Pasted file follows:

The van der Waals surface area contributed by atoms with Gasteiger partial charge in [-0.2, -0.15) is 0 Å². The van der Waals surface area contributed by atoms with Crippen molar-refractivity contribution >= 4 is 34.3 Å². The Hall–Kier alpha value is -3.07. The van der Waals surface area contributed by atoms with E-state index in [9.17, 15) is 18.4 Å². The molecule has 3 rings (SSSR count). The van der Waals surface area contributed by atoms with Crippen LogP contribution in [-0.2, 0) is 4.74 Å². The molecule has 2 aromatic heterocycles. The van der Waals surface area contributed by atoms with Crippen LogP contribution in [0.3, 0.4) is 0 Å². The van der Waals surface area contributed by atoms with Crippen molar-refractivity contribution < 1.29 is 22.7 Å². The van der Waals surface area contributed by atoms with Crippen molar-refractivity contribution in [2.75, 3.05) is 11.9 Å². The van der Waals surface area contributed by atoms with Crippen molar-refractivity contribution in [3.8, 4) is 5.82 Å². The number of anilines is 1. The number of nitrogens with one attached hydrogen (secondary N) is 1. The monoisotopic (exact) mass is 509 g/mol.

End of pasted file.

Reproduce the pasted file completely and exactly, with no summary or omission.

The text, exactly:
The van der Waals surface area contributed by atoms with Gasteiger partial charge in [-0.2, -0.15) is 0 Å². The van der Waals surface area contributed by atoms with Crippen molar-refractivity contribution >= 4 is 34.3 Å². The Hall–Kier alpha value is -3.07. The van der Waals surface area contributed by atoms with E-state index in [9.17, 15) is 18.4 Å². The molecule has 3 rings (SSSR count). The van der Waals surface area contributed by atoms with Crippen LogP contribution in [-0.2, 0) is 4.74 Å². The molecule has 2 aromatic heterocycles. The van der Waals surface area contributed by atoms with Crippen LogP contribution in [0.3, 0.4) is 0 Å². The van der Waals surface area contributed by atoms with Crippen molar-refractivity contribution < 1.29 is 22.7 Å². The van der Waals surface area contributed by atoms with Crippen molar-refractivity contribution in [2.75, 3.05) is 11.9 Å². The van der Waals surface area contributed by atoms with Crippen molar-refractivity contribution in [3.8, 4) is 5.82 Å². The number of anilines is 1. The number of nitrogens with one attached hydrogen (secondary N) is 1. The monoisotopic (exact) mass is 509 g/mol.